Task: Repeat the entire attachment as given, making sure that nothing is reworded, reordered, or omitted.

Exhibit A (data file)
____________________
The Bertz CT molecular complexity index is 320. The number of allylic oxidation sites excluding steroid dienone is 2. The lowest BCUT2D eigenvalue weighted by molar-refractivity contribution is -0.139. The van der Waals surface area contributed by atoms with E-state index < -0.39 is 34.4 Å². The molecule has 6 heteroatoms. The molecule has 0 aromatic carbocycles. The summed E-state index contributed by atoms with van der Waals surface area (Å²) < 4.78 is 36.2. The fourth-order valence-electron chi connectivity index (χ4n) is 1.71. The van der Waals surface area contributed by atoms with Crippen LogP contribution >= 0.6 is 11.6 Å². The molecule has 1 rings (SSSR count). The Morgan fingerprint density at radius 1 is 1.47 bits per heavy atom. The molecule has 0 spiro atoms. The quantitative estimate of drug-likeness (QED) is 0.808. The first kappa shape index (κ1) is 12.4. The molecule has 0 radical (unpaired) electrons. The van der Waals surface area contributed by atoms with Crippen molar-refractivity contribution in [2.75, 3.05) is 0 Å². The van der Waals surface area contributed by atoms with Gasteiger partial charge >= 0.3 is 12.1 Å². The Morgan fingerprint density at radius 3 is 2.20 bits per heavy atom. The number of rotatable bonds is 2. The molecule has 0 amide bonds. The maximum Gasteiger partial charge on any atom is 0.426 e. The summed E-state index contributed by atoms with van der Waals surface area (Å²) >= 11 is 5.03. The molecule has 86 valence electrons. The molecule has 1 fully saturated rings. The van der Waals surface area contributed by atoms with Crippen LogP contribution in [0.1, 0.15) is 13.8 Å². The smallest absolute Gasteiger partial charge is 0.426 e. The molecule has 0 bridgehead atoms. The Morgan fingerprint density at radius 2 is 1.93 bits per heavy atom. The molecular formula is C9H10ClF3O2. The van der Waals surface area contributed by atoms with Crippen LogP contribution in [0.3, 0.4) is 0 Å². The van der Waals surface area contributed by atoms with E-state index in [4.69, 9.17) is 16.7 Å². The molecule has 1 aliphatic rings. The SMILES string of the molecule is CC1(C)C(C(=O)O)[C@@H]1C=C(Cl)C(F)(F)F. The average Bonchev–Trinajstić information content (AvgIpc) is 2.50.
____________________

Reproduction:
The Bertz CT molecular complexity index is 320. The number of allylic oxidation sites excluding steroid dienone is 2. The lowest BCUT2D eigenvalue weighted by molar-refractivity contribution is -0.139. The van der Waals surface area contributed by atoms with E-state index < -0.39 is 34.4 Å². The molecule has 6 heteroatoms. The molecule has 0 aromatic carbocycles. The summed E-state index contributed by atoms with van der Waals surface area (Å²) < 4.78 is 36.2. The fourth-order valence-electron chi connectivity index (χ4n) is 1.71. The van der Waals surface area contributed by atoms with Crippen LogP contribution >= 0.6 is 11.6 Å². The molecule has 1 rings (SSSR count). The Morgan fingerprint density at radius 1 is 1.47 bits per heavy atom. The molecule has 0 spiro atoms. The quantitative estimate of drug-likeness (QED) is 0.808. The first kappa shape index (κ1) is 12.4. The molecule has 0 radical (unpaired) electrons. The van der Waals surface area contributed by atoms with Crippen molar-refractivity contribution in [2.75, 3.05) is 0 Å². The van der Waals surface area contributed by atoms with Gasteiger partial charge >= 0.3 is 12.1 Å². The Morgan fingerprint density at radius 3 is 2.20 bits per heavy atom. The number of rotatable bonds is 2. The molecule has 0 amide bonds. The maximum Gasteiger partial charge on any atom is 0.426 e. The summed E-state index contributed by atoms with van der Waals surface area (Å²) >= 11 is 5.03. The molecule has 86 valence electrons. The molecule has 1 fully saturated rings. The van der Waals surface area contributed by atoms with Crippen LogP contribution in [0.1, 0.15) is 13.8 Å². The smallest absolute Gasteiger partial charge is 0.426 e. The molecule has 0 bridgehead atoms. The Morgan fingerprint density at radius 2 is 1.93 bits per heavy atom. The molecular formula is C9H10ClF3O2. The van der Waals surface area contributed by atoms with Crippen LogP contribution in [0.3, 0.4) is 0 Å². The van der Waals surface area contributed by atoms with E-state index in [4.69, 9.17) is 16.7 Å². The molecule has 1 aliphatic rings. The SMILES string of the molecule is CC1(C)C(C(=O)O)[C@@H]1C=C(Cl)C(F)(F)F. The average Bonchev–Trinajstić information content (AvgIpc) is 2.50.